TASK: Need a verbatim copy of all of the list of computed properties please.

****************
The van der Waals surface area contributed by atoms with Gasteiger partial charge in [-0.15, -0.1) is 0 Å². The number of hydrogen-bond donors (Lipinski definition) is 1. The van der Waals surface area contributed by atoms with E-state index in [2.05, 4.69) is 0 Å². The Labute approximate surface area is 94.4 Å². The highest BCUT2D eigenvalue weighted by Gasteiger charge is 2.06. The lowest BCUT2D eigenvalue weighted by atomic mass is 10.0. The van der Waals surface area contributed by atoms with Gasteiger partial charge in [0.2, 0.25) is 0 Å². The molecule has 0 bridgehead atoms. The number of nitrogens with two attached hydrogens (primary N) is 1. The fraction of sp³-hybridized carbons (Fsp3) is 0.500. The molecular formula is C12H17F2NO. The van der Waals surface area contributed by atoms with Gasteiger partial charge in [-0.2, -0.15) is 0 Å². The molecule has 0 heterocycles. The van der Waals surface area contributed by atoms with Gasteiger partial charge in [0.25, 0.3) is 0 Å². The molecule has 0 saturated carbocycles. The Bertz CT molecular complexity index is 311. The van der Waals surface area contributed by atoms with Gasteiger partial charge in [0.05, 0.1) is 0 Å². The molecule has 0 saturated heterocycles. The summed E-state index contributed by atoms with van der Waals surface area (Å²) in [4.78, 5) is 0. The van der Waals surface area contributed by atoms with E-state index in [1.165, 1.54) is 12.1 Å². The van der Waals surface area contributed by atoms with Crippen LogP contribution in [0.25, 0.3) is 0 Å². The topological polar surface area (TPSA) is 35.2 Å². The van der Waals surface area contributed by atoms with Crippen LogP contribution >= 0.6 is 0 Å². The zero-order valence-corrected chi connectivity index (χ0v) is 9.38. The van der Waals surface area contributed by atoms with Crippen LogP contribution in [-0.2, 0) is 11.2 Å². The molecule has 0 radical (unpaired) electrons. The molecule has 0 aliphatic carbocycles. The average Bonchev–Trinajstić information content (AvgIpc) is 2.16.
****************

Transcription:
The van der Waals surface area contributed by atoms with Gasteiger partial charge in [-0.15, -0.1) is 0 Å². The number of hydrogen-bond donors (Lipinski definition) is 1. The van der Waals surface area contributed by atoms with E-state index in [2.05, 4.69) is 0 Å². The Labute approximate surface area is 94.4 Å². The highest BCUT2D eigenvalue weighted by Gasteiger charge is 2.06. The lowest BCUT2D eigenvalue weighted by atomic mass is 10.0. The van der Waals surface area contributed by atoms with Gasteiger partial charge in [0.2, 0.25) is 0 Å². The molecule has 0 bridgehead atoms. The number of nitrogens with two attached hydrogens (primary N) is 1. The fraction of sp³-hybridized carbons (Fsp3) is 0.500. The molecular formula is C12H17F2NO. The van der Waals surface area contributed by atoms with Gasteiger partial charge in [-0.2, -0.15) is 0 Å². The molecule has 0 heterocycles. The van der Waals surface area contributed by atoms with Gasteiger partial charge in [0.25, 0.3) is 0 Å². The molecule has 0 saturated carbocycles. The Bertz CT molecular complexity index is 311. The van der Waals surface area contributed by atoms with Gasteiger partial charge in [0.05, 0.1) is 0 Å². The molecule has 0 saturated heterocycles. The summed E-state index contributed by atoms with van der Waals surface area (Å²) in [4.78, 5) is 0. The van der Waals surface area contributed by atoms with E-state index in [1.165, 1.54) is 12.1 Å². The van der Waals surface area contributed by atoms with Crippen LogP contribution in [0.25, 0.3) is 0 Å². The topological polar surface area (TPSA) is 35.2 Å². The van der Waals surface area contributed by atoms with Crippen LogP contribution >= 0.6 is 0 Å². The zero-order valence-corrected chi connectivity index (χ0v) is 9.38. The van der Waals surface area contributed by atoms with Crippen LogP contribution in [-0.2, 0) is 11.2 Å². The molecule has 0 radical (unpaired) electrons. The molecule has 0 aliphatic carbocycles. The average Bonchev–Trinajstić information content (AvgIpc) is 2.16.